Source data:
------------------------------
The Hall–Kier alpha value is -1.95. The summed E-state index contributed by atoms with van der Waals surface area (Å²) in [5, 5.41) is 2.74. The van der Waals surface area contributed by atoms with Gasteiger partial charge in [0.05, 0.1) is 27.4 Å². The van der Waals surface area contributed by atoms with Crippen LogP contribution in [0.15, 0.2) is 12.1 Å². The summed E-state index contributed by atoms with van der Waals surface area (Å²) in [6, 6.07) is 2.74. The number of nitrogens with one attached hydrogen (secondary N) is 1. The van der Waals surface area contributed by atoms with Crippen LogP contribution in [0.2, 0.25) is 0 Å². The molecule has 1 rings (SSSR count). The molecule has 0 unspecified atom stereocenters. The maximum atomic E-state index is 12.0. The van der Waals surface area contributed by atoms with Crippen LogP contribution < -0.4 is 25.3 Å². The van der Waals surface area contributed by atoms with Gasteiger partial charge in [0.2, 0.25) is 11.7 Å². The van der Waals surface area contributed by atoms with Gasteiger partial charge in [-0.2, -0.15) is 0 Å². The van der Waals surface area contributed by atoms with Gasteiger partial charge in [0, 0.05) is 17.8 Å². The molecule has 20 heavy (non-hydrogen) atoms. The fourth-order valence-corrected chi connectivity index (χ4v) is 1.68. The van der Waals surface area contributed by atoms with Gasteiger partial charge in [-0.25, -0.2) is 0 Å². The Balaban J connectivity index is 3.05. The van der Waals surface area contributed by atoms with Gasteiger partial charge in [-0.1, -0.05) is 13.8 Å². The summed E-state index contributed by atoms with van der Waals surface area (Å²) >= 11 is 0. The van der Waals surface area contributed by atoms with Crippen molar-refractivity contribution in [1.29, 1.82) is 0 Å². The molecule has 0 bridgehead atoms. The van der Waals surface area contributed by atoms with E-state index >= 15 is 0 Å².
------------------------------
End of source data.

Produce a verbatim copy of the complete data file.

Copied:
The Hall–Kier alpha value is -1.95. The summed E-state index contributed by atoms with van der Waals surface area (Å²) in [5, 5.41) is 2.74. The van der Waals surface area contributed by atoms with Gasteiger partial charge in [0.05, 0.1) is 27.4 Å². The van der Waals surface area contributed by atoms with Crippen LogP contribution in [0.15, 0.2) is 12.1 Å². The summed E-state index contributed by atoms with van der Waals surface area (Å²) in [6, 6.07) is 2.74. The number of nitrogens with one attached hydrogen (secondary N) is 1. The van der Waals surface area contributed by atoms with Crippen LogP contribution in [0.2, 0.25) is 0 Å². The molecule has 1 rings (SSSR count). The molecule has 0 unspecified atom stereocenters. The maximum atomic E-state index is 12.0. The van der Waals surface area contributed by atoms with Crippen LogP contribution < -0.4 is 25.3 Å². The van der Waals surface area contributed by atoms with Gasteiger partial charge in [0.2, 0.25) is 11.7 Å². The van der Waals surface area contributed by atoms with Gasteiger partial charge in [-0.2, -0.15) is 0 Å². The van der Waals surface area contributed by atoms with Gasteiger partial charge in [0, 0.05) is 17.8 Å². The molecule has 20 heavy (non-hydrogen) atoms. The fourth-order valence-corrected chi connectivity index (χ4v) is 1.68. The van der Waals surface area contributed by atoms with Gasteiger partial charge in [-0.25, -0.2) is 0 Å². The Balaban J connectivity index is 3.05. The van der Waals surface area contributed by atoms with Gasteiger partial charge in [-0.1, -0.05) is 13.8 Å². The summed E-state index contributed by atoms with van der Waals surface area (Å²) >= 11 is 0. The van der Waals surface area contributed by atoms with Crippen molar-refractivity contribution in [1.29, 1.82) is 0 Å². The molecule has 0 bridgehead atoms. The van der Waals surface area contributed by atoms with E-state index >= 15 is 0 Å².